I have met with women who have not been supported by their own family or their culture and my stance is that politics is about change. Being a politician means being a community leader and when you come across a family as such it is important that you put the case as to why. The best thing to do is to try and take that negative perception that people have and turn it in to a positive. If Parliament doesn’t look like the people that it represents then it is not actually relevant as it should be. Having women in politics sets the tone for future generations of women. A minority of women giving other minorities a voice is a big part of that. To help women within those situations that are being forced to marry we have passed legislation. However, just because we have passed law doesn’t mean that culture changes and we have to make sure that women who need protection are being protected. There are still situations where women from an Asian background can find themselves in a difficult, unfair and immoral situation where their rights are being trampled over and we have to always be aware of this; so a lot still needs to be done.

 

5.       How do you tackle misconceptions from the wider community, not just the Asian community, about the Asian women?

 

We have to have more Asian women in positions of responsibility; but not just in politics, in senior roles, as school governors and as volunteers in charities. If you are not active in the community then people will start to assume things about your community; where as if you are then people will not make those sweeping judgments and generalisations about you and your community.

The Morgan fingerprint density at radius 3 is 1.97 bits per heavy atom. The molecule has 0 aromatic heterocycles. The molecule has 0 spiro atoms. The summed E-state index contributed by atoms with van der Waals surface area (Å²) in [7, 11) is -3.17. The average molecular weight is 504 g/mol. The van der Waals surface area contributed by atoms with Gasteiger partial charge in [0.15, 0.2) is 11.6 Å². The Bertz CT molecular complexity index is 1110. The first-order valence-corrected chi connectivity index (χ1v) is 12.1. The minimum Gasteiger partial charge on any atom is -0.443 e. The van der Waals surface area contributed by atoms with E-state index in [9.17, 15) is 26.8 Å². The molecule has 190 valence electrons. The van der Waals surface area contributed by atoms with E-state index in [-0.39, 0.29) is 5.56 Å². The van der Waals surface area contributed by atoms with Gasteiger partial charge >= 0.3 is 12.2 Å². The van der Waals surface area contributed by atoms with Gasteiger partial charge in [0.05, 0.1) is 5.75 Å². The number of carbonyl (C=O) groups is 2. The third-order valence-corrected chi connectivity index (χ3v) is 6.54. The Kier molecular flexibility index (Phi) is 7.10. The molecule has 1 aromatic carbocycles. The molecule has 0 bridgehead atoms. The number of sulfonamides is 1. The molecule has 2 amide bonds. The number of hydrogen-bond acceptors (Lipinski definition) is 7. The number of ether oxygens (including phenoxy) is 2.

6.       You talk about change being the reason why you wanted to become a politician. Do you think that you have met those changes or that you are on your way to meet them?

 

I certainly hope so. There is a difficulty in doing that because I am on the opposition bench so there is only so much I can do, which is not helping the people in my constituency.

 

7.       As a prominent individual in the community; who are your role models?

My mother is my main role model and that generation of women who came to this country in the 60’s and the 70’s and made it their home; raising their families. Thinking about the challenges they faced by not speaking the language and leaving what they knew to go to an unknown place with a very different way of life and dealing with it very quietly without any fuss and complicity; they just got on with it; they have done incredibly well. I could never imagine uprooting my life and living somewhere else where I did not speak the language and having to live within a different culture. We do not appreciate enough the challenges and the successes of these women.

 

8.       Finally, there has been a lot of uproar on the programme ‘Benefits Street.’ The street comes under your constituency; how much is it a reflection of welfare issue?

 

I think that the programme is a poor reflection of real life on James Turner Street. There are 99 houses on that street and the programme only showcases 6 houses. You need to be able to talk to everyone on James Turner Street before you can have an informed debate on welfare; but the programme makers did not want that.